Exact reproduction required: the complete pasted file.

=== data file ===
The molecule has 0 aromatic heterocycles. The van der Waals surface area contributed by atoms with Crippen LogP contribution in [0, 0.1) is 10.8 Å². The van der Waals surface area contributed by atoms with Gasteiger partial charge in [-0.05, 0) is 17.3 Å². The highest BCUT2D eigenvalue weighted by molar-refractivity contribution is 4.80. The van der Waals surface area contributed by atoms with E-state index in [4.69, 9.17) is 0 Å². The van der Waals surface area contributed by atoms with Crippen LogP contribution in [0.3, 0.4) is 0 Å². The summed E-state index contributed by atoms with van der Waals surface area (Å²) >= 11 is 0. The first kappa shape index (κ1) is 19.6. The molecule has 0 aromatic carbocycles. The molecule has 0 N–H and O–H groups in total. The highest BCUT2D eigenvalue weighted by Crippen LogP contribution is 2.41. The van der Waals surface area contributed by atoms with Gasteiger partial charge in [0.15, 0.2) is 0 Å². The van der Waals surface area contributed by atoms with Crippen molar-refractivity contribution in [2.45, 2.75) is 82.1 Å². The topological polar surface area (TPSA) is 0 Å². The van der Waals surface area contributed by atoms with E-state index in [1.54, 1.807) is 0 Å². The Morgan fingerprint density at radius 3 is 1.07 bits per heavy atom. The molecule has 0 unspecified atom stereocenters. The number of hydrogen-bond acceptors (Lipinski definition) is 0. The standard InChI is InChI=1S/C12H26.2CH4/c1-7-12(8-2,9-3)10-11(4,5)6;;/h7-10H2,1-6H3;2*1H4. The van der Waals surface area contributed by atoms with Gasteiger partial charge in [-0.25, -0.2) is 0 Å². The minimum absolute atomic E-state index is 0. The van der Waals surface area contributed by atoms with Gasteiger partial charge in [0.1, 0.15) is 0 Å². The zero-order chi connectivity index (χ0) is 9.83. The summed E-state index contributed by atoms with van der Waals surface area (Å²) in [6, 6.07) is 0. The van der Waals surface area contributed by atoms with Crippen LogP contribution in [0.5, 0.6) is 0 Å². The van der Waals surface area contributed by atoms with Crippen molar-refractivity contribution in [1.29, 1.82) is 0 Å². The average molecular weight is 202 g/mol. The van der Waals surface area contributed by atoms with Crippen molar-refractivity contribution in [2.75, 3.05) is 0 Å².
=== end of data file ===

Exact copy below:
The molecule has 0 aromatic heterocycles. The van der Waals surface area contributed by atoms with Crippen LogP contribution in [0, 0.1) is 10.8 Å². The van der Waals surface area contributed by atoms with Gasteiger partial charge in [-0.05, 0) is 17.3 Å². The highest BCUT2D eigenvalue weighted by molar-refractivity contribution is 4.80. The van der Waals surface area contributed by atoms with E-state index in [4.69, 9.17) is 0 Å². The van der Waals surface area contributed by atoms with Crippen LogP contribution in [0.3, 0.4) is 0 Å². The summed E-state index contributed by atoms with van der Waals surface area (Å²) >= 11 is 0. The first kappa shape index (κ1) is 19.6. The molecule has 0 aromatic carbocycles. The molecule has 0 N–H and O–H groups in total. The highest BCUT2D eigenvalue weighted by Crippen LogP contribution is 2.41. The van der Waals surface area contributed by atoms with Gasteiger partial charge in [0.15, 0.2) is 0 Å². The van der Waals surface area contributed by atoms with Crippen molar-refractivity contribution in [2.45, 2.75) is 82.1 Å². The topological polar surface area (TPSA) is 0 Å². The van der Waals surface area contributed by atoms with E-state index in [1.54, 1.807) is 0 Å². The Morgan fingerprint density at radius 3 is 1.07 bits per heavy atom. The molecule has 0 unspecified atom stereocenters. The number of hydrogen-bond acceptors (Lipinski definition) is 0. The standard InChI is InChI=1S/C12H26.2CH4/c1-7-12(8-2,9-3)10-11(4,5)6;;/h7-10H2,1-6H3;2*1H4. The van der Waals surface area contributed by atoms with Gasteiger partial charge in [-0.25, -0.2) is 0 Å². The minimum absolute atomic E-state index is 0. The van der Waals surface area contributed by atoms with Gasteiger partial charge in [0.1, 0.15) is 0 Å². The zero-order chi connectivity index (χ0) is 9.83. The summed E-state index contributed by atoms with van der Waals surface area (Å²) in [6, 6.07) is 0. The van der Waals surface area contributed by atoms with Crippen LogP contribution in [0.5, 0.6) is 0 Å². The van der Waals surface area contributed by atoms with Crippen molar-refractivity contribution in [1.29, 1.82) is 0 Å². The average molecular weight is 202 g/mol. The van der Waals surface area contributed by atoms with Crippen molar-refractivity contribution in [2.75, 3.05) is 0 Å².